Pedro Sánchez has given assurances about electricity bills. | Efe


Spain's prime minister, Pedro Sánchez, has issued an assurance that, subject to inflation, consumers will find that at the end of 2021 they will have paid the same for electricity as they did in 2018.

In an interview with El País, the prime minister states that there is a plan to ensure that all citizens with average consumption will have paid the same amount as they did in 2018.

Sánchez distinguishes between the wholesale price of electricity and what is on the electricity bill. "We pay the bill monthly. It doesn't make sense to debate the price on a daily basis, because we do not pay for electricity daily." He says that the government is looking at ways of containing the wholesale price through structural reforms, "with a firm commitment to renewable energy, not only because of climate change issues, but because it is cheaper".

"The electricity future markets are already saying that thanks to renewables, there will be lower prices in Spain in 2022 and 2023 than in France and Germany."

The reduction in IVA (VAT), he adds, "is benefiting 28 million consumers and 2.8 million businesses". "This entails a reduction in state revenue of 1,400 million euros, but lowers the electricity bill by 12%."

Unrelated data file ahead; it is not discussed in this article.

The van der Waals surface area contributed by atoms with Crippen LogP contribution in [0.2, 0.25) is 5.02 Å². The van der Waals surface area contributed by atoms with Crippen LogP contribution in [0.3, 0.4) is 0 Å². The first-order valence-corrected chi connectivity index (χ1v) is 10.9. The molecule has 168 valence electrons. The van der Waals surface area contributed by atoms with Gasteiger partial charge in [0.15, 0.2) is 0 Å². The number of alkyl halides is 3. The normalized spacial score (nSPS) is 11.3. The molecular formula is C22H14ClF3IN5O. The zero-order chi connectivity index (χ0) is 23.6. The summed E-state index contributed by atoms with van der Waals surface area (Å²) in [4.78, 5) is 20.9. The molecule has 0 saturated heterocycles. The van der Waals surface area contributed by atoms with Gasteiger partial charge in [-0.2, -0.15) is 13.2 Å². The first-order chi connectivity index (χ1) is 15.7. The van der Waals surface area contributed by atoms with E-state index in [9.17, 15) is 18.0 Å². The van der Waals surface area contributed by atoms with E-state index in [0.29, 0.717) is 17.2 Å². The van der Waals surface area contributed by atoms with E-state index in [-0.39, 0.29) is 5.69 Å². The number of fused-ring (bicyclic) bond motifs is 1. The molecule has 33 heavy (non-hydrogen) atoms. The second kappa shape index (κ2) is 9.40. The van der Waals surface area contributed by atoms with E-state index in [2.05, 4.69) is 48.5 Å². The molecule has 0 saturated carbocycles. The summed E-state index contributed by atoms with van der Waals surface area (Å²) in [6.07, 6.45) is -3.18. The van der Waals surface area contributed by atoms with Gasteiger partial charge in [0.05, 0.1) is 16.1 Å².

Sánchez draws attention to the protection given to "1,100,000 consumers" through, for instance, a ban on cutting off supply. He also highlights the government review of electricity companies' excess profits and the fund for the sustainability of the electricity system, which is currently being processed by Congress. A series of costs will be eliminated from the electricity bill and will be paid for by energy, nuclear and gas companies.

A further measure will be a "vital minimum consumption" as a means of lowering electricity bills.

The price of electricity on the wholesale market has been going through the roof. On Sunday, it fell for the third consecutive day to an average 128.70 euros per megawatt hour. Nevertheless, this was the highest ever price for a Sunday. A week ago, the price was 102.03 euros; twelve months previously it was 43.97 euros per MWh.